Quantum pseudo-telepathy

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2021-07-21 17:00:07

Quantum pseudo-telepathy is the fact that in certain Bayesian games with asymmetric information, players who have access to a shared physical system in an entangled quantum state, and who are able to execute strategies that are contingent upon measurements performed on the entangled physical system, are able to achieve higher expected payoffs in equilibrium than can be achieved in any mixed-strategy Nash equilibrium of the same game by players without access to the entangled quantum system.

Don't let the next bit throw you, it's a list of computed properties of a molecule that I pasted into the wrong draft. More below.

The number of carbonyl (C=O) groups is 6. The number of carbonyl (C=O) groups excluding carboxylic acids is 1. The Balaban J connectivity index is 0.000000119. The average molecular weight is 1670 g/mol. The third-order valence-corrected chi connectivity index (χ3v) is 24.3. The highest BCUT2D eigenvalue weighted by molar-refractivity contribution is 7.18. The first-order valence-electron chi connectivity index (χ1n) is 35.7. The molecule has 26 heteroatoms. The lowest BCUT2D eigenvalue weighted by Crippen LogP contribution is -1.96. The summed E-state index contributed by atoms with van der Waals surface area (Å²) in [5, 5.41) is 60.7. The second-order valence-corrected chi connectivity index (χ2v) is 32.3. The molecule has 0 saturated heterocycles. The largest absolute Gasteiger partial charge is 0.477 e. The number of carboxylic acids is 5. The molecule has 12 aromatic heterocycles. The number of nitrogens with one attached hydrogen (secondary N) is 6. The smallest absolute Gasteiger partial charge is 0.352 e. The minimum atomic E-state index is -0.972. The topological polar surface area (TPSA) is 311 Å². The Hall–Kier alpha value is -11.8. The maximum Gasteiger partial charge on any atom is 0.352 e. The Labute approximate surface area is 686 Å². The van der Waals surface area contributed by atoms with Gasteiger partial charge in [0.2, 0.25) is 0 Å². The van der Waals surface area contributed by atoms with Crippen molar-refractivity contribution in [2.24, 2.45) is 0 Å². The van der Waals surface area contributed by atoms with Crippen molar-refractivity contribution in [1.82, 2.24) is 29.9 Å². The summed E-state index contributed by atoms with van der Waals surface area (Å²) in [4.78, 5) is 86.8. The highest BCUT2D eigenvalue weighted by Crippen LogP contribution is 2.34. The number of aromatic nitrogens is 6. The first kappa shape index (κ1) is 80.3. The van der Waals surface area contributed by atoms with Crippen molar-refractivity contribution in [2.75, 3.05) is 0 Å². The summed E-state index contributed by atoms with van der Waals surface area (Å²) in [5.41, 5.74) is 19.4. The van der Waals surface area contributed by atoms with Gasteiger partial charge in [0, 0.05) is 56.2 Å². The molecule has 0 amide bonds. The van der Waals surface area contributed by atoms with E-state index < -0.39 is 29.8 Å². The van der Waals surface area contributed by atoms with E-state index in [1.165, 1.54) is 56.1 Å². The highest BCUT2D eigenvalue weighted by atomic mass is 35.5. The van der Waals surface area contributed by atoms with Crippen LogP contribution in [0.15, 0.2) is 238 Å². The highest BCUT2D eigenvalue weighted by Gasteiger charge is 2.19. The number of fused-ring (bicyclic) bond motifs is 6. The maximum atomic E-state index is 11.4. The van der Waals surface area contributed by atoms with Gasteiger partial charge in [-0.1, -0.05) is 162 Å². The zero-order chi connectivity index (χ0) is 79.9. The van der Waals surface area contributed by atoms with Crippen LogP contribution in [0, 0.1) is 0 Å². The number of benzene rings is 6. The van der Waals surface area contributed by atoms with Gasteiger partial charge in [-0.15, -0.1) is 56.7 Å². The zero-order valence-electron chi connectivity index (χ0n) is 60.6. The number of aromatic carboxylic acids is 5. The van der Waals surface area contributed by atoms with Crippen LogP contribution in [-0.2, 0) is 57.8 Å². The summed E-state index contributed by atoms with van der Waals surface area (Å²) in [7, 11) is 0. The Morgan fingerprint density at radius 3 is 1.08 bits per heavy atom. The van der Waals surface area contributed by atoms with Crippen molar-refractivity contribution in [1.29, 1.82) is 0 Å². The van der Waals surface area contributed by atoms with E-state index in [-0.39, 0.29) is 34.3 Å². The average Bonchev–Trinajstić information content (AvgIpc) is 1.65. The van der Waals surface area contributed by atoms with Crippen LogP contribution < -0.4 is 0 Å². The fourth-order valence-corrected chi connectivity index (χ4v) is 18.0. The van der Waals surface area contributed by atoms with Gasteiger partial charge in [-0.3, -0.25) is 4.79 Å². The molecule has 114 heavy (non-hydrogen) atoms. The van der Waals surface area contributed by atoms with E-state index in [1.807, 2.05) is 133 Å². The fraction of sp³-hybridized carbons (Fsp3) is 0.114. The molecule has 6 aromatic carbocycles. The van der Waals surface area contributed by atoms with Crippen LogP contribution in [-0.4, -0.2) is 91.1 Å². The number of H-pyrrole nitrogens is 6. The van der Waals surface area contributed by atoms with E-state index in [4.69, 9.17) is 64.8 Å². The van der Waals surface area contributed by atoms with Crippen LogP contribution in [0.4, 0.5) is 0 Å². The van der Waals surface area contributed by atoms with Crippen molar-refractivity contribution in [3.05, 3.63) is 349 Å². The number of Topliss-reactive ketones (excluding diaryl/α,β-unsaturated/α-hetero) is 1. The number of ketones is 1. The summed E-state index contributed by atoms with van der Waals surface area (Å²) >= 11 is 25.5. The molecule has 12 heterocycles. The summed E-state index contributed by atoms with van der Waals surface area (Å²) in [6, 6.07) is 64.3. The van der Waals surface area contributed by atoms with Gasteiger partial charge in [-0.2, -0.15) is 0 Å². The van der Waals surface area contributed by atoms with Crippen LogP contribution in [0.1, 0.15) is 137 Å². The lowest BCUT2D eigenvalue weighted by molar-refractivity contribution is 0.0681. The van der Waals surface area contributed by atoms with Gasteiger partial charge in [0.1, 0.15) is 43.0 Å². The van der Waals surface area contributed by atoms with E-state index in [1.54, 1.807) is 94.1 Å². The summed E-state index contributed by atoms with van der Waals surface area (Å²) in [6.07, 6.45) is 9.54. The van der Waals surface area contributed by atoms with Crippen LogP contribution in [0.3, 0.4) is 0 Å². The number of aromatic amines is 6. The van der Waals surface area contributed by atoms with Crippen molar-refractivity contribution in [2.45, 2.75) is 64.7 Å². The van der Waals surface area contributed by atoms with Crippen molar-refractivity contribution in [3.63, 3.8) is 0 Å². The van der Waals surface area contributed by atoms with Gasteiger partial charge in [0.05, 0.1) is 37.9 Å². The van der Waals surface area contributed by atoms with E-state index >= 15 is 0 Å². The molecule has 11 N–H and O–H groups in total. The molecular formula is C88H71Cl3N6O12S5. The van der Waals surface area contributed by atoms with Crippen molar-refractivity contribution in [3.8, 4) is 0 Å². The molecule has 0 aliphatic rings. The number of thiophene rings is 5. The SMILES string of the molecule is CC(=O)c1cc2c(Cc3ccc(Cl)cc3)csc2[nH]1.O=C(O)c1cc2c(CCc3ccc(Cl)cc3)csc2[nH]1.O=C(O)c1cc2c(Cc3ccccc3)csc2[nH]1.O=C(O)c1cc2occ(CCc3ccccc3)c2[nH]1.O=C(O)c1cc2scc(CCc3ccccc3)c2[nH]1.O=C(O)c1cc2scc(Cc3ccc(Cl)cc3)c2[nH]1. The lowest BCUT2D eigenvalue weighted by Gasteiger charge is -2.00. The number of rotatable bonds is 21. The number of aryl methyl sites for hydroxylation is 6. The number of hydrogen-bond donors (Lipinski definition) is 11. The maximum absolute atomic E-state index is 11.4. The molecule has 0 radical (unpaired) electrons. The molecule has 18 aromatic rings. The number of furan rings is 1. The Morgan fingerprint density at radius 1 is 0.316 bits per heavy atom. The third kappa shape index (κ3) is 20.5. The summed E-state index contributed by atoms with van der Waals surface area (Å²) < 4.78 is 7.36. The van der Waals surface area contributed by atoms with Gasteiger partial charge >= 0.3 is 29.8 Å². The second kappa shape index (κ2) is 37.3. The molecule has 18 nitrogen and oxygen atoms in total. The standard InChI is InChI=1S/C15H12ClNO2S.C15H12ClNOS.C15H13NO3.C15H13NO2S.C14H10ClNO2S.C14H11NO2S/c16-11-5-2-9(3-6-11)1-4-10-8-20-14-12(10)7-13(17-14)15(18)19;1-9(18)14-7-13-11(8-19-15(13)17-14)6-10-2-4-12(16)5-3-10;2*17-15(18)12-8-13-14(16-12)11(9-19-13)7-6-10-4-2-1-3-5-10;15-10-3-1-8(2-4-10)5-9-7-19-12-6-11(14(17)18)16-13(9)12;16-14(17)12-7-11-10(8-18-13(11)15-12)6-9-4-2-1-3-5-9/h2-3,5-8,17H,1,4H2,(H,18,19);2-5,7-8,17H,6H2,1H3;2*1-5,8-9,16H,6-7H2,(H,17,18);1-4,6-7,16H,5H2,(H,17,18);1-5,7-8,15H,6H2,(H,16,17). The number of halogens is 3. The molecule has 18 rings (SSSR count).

In their 1999 paper,[1] Gilles Brassard, Richard Cleve and Alain Tapp demonstrated that quantum pseudo-telepathy allows players in some games to achieve outcomes that would otherwise only be possible if participants were allowed to communicate during the game.

This phenomenon came to be referred to as quantum pseudo-telepathy,[2] with the prefix pseudo referring to the fact that quantum pseudo-telepathy does not involve the exchange of information between any parties. Instead, quantum pseudo-telepathy removes the need for parties to exchange information in some circumstances.

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